Bill Dozier believes the “euphoria” surrounding the ESG movement is fading fast as a recession nears and investors question corporate spending on superfluous activities that don’t maximize shareholder returns. “We’ve had laws on the books for decades regarding air and water quality, land use and discriminatory hiring processes,” says Dozier, a board member at the independent energy company Evolution Petroleum. “Companies continue to respond to them and work under these controls; we don’t need reporting regulations on top of them.”
At the Houston-based company, which owns onshore oil and natural gas properties in Texas, Wisconsin and Wyoming and generated $108.9 million in 2022 revenues, Dozier bristles at the notion that ESG is good for shareholders and other investors. “A small group of ESG activists is trying to create this phenomenon that businesses are evading longstanding laws, which is not true,” he says. “Governance is important for corporate performance, but the E and the S don’t generate profits. There’s no shareholder return.”
In November, a commissioner at the Securities and Exchange Commission projected that ESG regulatory reporting costs for public companies would increase from $2 billion last year to $8.4 billion this year. The spending increase during difficult economic times sounds another note for the growing chorus of anti-ESG politicians and business leaders opposed to pressuring corporate America to support a spread of “liberal values” in society.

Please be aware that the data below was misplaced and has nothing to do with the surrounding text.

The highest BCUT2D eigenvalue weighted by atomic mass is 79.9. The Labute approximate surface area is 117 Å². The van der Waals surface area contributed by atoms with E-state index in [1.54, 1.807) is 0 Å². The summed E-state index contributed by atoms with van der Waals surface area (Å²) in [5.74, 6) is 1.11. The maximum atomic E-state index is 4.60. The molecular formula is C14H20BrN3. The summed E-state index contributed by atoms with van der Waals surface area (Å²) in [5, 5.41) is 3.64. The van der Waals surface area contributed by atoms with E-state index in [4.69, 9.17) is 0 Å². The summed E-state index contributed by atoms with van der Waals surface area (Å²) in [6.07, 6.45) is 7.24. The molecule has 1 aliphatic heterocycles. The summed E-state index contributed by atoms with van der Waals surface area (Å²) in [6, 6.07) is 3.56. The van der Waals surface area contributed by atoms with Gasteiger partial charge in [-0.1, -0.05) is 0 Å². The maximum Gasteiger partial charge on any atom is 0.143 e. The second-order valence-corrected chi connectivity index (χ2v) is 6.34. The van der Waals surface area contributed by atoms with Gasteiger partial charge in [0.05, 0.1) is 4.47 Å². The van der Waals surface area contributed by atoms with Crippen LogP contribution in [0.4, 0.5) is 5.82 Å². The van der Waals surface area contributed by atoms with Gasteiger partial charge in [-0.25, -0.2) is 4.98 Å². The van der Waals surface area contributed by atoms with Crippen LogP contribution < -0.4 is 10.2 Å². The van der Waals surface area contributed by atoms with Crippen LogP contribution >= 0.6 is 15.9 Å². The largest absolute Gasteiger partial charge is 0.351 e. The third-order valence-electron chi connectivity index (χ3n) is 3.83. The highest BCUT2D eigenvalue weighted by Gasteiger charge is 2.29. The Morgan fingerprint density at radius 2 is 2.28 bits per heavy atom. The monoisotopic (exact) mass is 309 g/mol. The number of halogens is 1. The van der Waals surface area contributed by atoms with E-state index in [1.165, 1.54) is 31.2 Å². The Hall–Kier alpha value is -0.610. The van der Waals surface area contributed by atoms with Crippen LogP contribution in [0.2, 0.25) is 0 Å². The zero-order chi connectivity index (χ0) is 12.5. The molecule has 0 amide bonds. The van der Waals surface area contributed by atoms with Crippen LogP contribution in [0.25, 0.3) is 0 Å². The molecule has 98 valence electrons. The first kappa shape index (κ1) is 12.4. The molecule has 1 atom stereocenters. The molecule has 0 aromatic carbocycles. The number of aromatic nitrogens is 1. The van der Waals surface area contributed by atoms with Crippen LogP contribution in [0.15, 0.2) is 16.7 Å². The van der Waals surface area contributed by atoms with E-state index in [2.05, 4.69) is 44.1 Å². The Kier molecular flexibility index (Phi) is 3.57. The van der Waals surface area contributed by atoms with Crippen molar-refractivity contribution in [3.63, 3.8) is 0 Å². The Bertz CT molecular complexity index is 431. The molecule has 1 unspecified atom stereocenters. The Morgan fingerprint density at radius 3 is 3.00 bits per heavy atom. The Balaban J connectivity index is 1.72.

Republican politicians like Gov. Greg Abbott of Texas, former Vice President Mike Pence and Gov. Ron DeSantis of Florida argue that government and voters—not businesses—should address external non-economic environmental and social issues that have little or nothing to do with the need for public companies to increase shareholder value. They also sharply criticize ESG as an investing strategy, particularly by large asset management firms like BlackRock, whose CEO, Larry Fink, is a pioneer in promoting ESG investing and stakeholder capitalism, the idea that customers, employees, suppliers, communities, society and the planet must be considered in all business decisions.
The anti-ESG assertions by some politicians appeal not just to their voting base: A September 2022 survey by CNBC of CFOs at top U.S. companies, half of them in the Fortune 500, found 55 percent opposed to the implementation of the SEC’s climate disclosure rules, with 35 percent “strongly” opposed. A lack of a clear correlation between climate data and financial statements was cited by the finance chiefs as a “critical issue.”
Opponents of ESG-related investing had their arguments bolstered in February when Vanguard CEO Tim Buckley—hardly a firebrand of the right—pulled the company out of the $59 trillion Net Zero Asset Managers initiative. “Our research indicates that ESG investing does not have any advantage over broad-based investing,” he told the Financial Times in an interview.